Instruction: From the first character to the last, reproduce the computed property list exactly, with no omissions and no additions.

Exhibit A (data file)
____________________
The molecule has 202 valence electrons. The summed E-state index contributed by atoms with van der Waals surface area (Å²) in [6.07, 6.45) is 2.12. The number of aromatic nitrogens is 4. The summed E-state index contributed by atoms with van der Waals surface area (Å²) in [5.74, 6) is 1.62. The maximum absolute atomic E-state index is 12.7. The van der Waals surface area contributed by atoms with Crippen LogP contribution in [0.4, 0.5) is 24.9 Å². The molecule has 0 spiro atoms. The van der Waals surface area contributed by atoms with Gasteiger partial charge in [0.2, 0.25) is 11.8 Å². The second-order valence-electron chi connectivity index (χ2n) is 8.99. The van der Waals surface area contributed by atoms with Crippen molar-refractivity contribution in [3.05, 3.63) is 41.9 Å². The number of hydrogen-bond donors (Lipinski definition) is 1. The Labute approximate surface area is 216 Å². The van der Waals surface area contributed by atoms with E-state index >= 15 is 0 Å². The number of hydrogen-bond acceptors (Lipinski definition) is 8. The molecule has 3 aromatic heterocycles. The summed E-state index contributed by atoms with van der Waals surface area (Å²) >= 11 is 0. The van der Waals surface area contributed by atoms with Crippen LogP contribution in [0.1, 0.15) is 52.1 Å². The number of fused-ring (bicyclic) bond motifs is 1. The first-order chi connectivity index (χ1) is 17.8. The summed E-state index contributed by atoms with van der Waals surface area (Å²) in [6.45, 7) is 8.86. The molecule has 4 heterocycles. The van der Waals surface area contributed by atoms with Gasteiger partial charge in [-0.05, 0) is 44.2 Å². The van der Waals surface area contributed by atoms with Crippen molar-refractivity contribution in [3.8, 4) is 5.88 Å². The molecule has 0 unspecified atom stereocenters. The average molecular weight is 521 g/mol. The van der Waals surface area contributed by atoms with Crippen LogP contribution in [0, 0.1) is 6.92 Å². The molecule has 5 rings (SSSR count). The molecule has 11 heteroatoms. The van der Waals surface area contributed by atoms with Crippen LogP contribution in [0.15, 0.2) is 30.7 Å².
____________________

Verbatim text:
The molecule has 202 valence electrons. The summed E-state index contributed by atoms with van der Waals surface area (Å²) in [6.07, 6.45) is 2.12. The number of aromatic nitrogens is 4. The summed E-state index contributed by atoms with van der Waals surface area (Å²) in [5.74, 6) is 1.62. The maximum absolute atomic E-state index is 12.7. The van der Waals surface area contributed by atoms with Crippen LogP contribution in [0.4, 0.5) is 24.9 Å². The molecule has 0 spiro atoms. The van der Waals surface area contributed by atoms with Gasteiger partial charge in [0.2, 0.25) is 11.8 Å². The second-order valence-electron chi connectivity index (χ2n) is 8.99. The van der Waals surface area contributed by atoms with Crippen molar-refractivity contribution in [3.05, 3.63) is 41.9 Å². The number of hydrogen-bond donors (Lipinski definition) is 1. The Labute approximate surface area is 216 Å². The van der Waals surface area contributed by atoms with E-state index >= 15 is 0 Å². The number of hydrogen-bond acceptors (Lipinski definition) is 8. The molecule has 3 aromatic heterocycles. The summed E-state index contributed by atoms with van der Waals surface area (Å²) >= 11 is 0. The van der Waals surface area contributed by atoms with Crippen LogP contribution in [0.1, 0.15) is 52.1 Å². The number of fused-ring (bicyclic) bond motifs is 1. The first-order chi connectivity index (χ1) is 17.8. The summed E-state index contributed by atoms with van der Waals surface area (Å²) in [6.45, 7) is 8.86. The molecule has 4 heterocycles. The van der Waals surface area contributed by atoms with Gasteiger partial charge in [-0.05, 0) is 44.2 Å². The van der Waals surface area contributed by atoms with Crippen molar-refractivity contribution in [3.8, 4) is 5.88 Å². The molecule has 0 unspecified atom stereocenters. The average molecular weight is 521 g/mol. The van der Waals surface area contributed by atoms with Crippen LogP contribution in [0, 0.1) is 6.92 Å². The molecule has 5 rings (SSSR count). The molecule has 11 heteroatoms. The van der Waals surface area contributed by atoms with Crippen LogP contribution in [0.15, 0.2) is 30.7 Å².